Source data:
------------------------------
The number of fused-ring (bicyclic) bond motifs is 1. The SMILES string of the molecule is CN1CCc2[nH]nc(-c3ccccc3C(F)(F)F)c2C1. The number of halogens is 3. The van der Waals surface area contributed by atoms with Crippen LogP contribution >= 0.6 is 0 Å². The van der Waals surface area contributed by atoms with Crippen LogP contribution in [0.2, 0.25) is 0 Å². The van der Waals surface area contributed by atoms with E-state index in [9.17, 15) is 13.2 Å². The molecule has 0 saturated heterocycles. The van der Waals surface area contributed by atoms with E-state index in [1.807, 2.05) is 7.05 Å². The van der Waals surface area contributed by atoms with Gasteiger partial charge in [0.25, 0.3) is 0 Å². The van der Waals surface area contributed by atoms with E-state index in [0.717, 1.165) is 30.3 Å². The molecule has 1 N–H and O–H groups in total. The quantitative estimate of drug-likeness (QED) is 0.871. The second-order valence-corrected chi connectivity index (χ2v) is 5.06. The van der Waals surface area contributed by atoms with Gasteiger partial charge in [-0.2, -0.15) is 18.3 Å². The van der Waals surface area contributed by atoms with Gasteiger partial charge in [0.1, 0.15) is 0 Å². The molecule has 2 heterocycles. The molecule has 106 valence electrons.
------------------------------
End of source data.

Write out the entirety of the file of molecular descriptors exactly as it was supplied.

The number of fused-ring (bicyclic) bond motifs is 1. The SMILES string of the molecule is CN1CCc2[nH]nc(-c3ccccc3C(F)(F)F)c2C1. The number of halogens is 3. The van der Waals surface area contributed by atoms with Crippen LogP contribution >= 0.6 is 0 Å². The van der Waals surface area contributed by atoms with Crippen LogP contribution in [0.2, 0.25) is 0 Å². The van der Waals surface area contributed by atoms with E-state index in [9.17, 15) is 13.2 Å². The molecule has 0 saturated heterocycles. The van der Waals surface area contributed by atoms with E-state index in [1.807, 2.05) is 7.05 Å². The van der Waals surface area contributed by atoms with Gasteiger partial charge in [0.25, 0.3) is 0 Å². The van der Waals surface area contributed by atoms with E-state index in [0.717, 1.165) is 30.3 Å². The molecule has 1 N–H and O–H groups in total. The quantitative estimate of drug-likeness (QED) is 0.871. The second-order valence-corrected chi connectivity index (χ2v) is 5.06. The van der Waals surface area contributed by atoms with Gasteiger partial charge in [-0.2, -0.15) is 18.3 Å². The van der Waals surface area contributed by atoms with Gasteiger partial charge in [0.1, 0.15) is 0 Å². The molecule has 2 heterocycles. The molecule has 106 valence electrons.